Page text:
Both Facebook and Youtube (owned by Google) seem to have big problems with matching user generated content with brands interested in advertising their products.

In fact, as Karen Webster of Seekingalpha records, Procter & Gamble and Unilever, two of the biggest brands globally “have already voted with their pocketbooks and put digital platforms like Facebook and YouTube on notice, suggesting they’ll be back when they’re satisfied changes have been made.”

Indeed, Marc Pritchard, Chief Brand Officer of Procter & Gamble, has publicly stated that:

As we all chased the Holy Grail of digital, self-included, we were relinquishing too much control—blinded by shiny objects, overwhelmed by big data, and ceding power to algorithms

One of the examples cited are a series of viral videos that were promoting the so-called Tide Pod challenge, where teens were eating the concentrated liquid laundry detergent pods. Tide is a product and brand owned by P&G.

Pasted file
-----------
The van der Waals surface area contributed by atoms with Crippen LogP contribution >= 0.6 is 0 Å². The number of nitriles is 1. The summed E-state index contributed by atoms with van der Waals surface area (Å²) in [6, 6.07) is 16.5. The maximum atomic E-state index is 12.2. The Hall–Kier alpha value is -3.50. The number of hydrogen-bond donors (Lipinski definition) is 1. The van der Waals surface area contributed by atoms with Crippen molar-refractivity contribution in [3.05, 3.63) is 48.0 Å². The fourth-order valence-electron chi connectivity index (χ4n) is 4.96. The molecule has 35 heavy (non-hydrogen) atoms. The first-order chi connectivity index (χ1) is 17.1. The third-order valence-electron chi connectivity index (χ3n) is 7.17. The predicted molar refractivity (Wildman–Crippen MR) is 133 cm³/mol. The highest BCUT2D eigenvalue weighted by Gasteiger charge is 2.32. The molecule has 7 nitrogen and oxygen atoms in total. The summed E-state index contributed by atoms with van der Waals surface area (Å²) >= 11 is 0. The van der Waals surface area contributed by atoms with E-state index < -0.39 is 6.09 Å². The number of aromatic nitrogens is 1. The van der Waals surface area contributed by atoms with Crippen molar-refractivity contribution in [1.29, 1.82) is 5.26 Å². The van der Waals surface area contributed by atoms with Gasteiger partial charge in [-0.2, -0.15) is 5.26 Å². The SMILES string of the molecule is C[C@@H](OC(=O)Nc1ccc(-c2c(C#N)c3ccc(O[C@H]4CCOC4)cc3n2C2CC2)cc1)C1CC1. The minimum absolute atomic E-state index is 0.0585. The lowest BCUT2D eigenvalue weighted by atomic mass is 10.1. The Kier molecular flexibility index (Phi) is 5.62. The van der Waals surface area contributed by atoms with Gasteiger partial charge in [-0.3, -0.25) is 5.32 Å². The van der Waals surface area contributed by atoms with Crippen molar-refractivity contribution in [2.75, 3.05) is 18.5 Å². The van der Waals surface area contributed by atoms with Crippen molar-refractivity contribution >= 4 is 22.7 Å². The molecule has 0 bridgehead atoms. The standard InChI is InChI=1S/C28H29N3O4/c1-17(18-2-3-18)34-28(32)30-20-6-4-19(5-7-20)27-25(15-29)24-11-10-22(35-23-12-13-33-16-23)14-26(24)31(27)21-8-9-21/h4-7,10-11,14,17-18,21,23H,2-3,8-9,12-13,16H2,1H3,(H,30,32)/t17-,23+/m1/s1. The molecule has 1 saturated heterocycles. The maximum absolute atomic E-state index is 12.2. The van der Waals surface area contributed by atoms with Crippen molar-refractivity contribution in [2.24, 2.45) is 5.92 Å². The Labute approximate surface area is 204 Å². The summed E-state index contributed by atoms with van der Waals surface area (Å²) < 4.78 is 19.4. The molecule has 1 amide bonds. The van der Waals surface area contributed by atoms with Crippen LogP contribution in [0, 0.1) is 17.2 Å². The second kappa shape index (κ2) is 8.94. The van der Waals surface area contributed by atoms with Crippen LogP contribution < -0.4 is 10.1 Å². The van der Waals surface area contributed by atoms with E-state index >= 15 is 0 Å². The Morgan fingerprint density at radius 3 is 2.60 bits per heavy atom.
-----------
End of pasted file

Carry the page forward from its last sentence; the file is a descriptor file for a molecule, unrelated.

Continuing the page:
Pritchard also added that

too many ads were being “seen” by bots that couldn’t buy or influence anyone – and not by real consumers who can and do buy products.

Who will profit of these weaknesses? According to Webster, it will be Amazon Ad business and Google search.

As she points out:

Those are the digital platforms people visit when they’re in the mood to buy something or think they might want to buy something. That consumer intent – to buy something – is what Amazon and Google’s search business monetizes.

Both services have a short way to close the loop between advertising and purchase. Indeed, with the introduction of digital assistants like Alexa/Echo and Google Home, this loop will become even shorter.

Interested in AI? Contact for a speech on the subject here.

Artificial intelligence is still in its infancy and user generated content is still not easy to manage. As a result, both Facebook and Youtube are being forced to supervise user generated content with an increasing number of human employees.

Investors should be cautious too. We will soon see how this new army of employees will impact the profitability of both servicers, until they learn how to make machines better than humans at some sides of that task.

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